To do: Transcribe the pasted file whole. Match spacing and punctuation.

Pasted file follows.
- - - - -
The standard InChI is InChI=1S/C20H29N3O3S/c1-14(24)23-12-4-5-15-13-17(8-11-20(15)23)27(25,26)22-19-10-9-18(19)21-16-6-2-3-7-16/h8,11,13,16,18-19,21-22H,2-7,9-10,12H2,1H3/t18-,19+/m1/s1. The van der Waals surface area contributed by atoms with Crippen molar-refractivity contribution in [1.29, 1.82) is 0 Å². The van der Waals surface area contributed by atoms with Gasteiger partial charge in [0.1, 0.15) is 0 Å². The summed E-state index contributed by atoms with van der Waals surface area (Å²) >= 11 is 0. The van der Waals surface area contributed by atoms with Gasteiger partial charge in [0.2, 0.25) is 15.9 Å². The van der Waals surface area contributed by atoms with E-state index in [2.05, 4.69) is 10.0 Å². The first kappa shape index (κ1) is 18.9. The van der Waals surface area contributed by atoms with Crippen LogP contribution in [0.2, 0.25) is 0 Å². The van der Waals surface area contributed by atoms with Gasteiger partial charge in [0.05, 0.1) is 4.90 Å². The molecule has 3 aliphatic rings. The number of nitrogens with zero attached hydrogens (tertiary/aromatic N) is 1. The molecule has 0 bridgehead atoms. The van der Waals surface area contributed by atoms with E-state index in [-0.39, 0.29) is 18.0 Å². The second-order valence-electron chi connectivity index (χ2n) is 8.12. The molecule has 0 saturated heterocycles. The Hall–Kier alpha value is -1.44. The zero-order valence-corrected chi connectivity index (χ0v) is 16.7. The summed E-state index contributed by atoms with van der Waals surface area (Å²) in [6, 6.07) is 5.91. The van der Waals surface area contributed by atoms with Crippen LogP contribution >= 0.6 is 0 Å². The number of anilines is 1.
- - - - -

The standard InChI is InChI=1S/C20H29N3O3S/c1-14(24)23-12-4-5-15-13-17(8-11-20(15)23)27(25,26)22-19-10-9-18(19)21-16-6-2-3-7-16/h8,11,13,16,18-19,21-22H,2-7,9-10,12H2,1H3/t18-,19+/m1/s1. The van der Waals surface area contributed by atoms with Crippen molar-refractivity contribution in [1.29, 1.82) is 0 Å². The van der Waals surface area contributed by atoms with Gasteiger partial charge in [0.1, 0.15) is 0 Å². The summed E-state index contributed by atoms with van der Waals surface area (Å²) >= 11 is 0. The van der Waals surface area contributed by atoms with Gasteiger partial charge in [0.2, 0.25) is 15.9 Å². The van der Waals surface area contributed by atoms with E-state index in [2.05, 4.69) is 10.0 Å². The first kappa shape index (κ1) is 18.9. The van der Waals surface area contributed by atoms with Crippen LogP contribution in [0.2, 0.25) is 0 Å². The van der Waals surface area contributed by atoms with Gasteiger partial charge in [0.05, 0.1) is 4.90 Å². The molecule has 3 aliphatic rings. The number of nitrogens with zero attached hydrogens (tertiary/aromatic N) is 1. The molecule has 0 bridgehead atoms. The van der Waals surface area contributed by atoms with E-state index in [-0.39, 0.29) is 18.0 Å². The second-order valence-electron chi connectivity index (χ2n) is 8.12. The molecule has 0 saturated heterocycles. The Hall–Kier alpha value is -1.44. The zero-order valence-corrected chi connectivity index (χ0v) is 16.7. The summed E-state index contributed by atoms with van der Waals surface area (Å²) in [6, 6.07) is 5.91. The van der Waals surface area contributed by atoms with Crippen LogP contribution >= 0.6 is 0 Å². The number of anilines is 1.